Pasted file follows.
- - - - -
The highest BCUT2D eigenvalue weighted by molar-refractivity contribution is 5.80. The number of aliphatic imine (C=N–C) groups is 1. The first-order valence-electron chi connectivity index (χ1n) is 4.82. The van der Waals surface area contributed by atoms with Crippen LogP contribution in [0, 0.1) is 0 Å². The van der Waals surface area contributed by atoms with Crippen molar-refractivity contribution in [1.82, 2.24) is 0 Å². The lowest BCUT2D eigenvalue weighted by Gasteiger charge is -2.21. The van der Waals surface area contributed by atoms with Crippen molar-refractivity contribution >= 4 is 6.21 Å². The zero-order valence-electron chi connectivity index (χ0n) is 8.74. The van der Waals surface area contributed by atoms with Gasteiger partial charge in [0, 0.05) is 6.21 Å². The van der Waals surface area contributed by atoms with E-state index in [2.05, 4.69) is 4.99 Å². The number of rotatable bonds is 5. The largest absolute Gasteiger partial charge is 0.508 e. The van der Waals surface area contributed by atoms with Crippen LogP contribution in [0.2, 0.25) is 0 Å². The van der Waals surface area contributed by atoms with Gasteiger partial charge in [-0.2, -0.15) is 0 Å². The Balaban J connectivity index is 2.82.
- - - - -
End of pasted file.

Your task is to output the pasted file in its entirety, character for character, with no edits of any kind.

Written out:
The highest BCUT2D eigenvalue weighted by molar-refractivity contribution is 5.80. The number of aliphatic imine (C=N–C) groups is 1. The first-order valence-electron chi connectivity index (χ1n) is 4.82. The van der Waals surface area contributed by atoms with Crippen LogP contribution in [0, 0.1) is 0 Å². The van der Waals surface area contributed by atoms with Crippen molar-refractivity contribution in [1.82, 2.24) is 0 Å². The lowest BCUT2D eigenvalue weighted by Gasteiger charge is -2.21. The van der Waals surface area contributed by atoms with Crippen molar-refractivity contribution >= 4 is 6.21 Å². The zero-order valence-electron chi connectivity index (χ0n) is 8.74. The van der Waals surface area contributed by atoms with Gasteiger partial charge in [0, 0.05) is 6.21 Å². The van der Waals surface area contributed by atoms with E-state index in [2.05, 4.69) is 4.99 Å². The number of rotatable bonds is 5. The largest absolute Gasteiger partial charge is 0.508 e. The van der Waals surface area contributed by atoms with Crippen LogP contribution in [0.2, 0.25) is 0 Å². The van der Waals surface area contributed by atoms with Gasteiger partial charge in [-0.2, -0.15) is 0 Å². The Balaban J connectivity index is 2.82.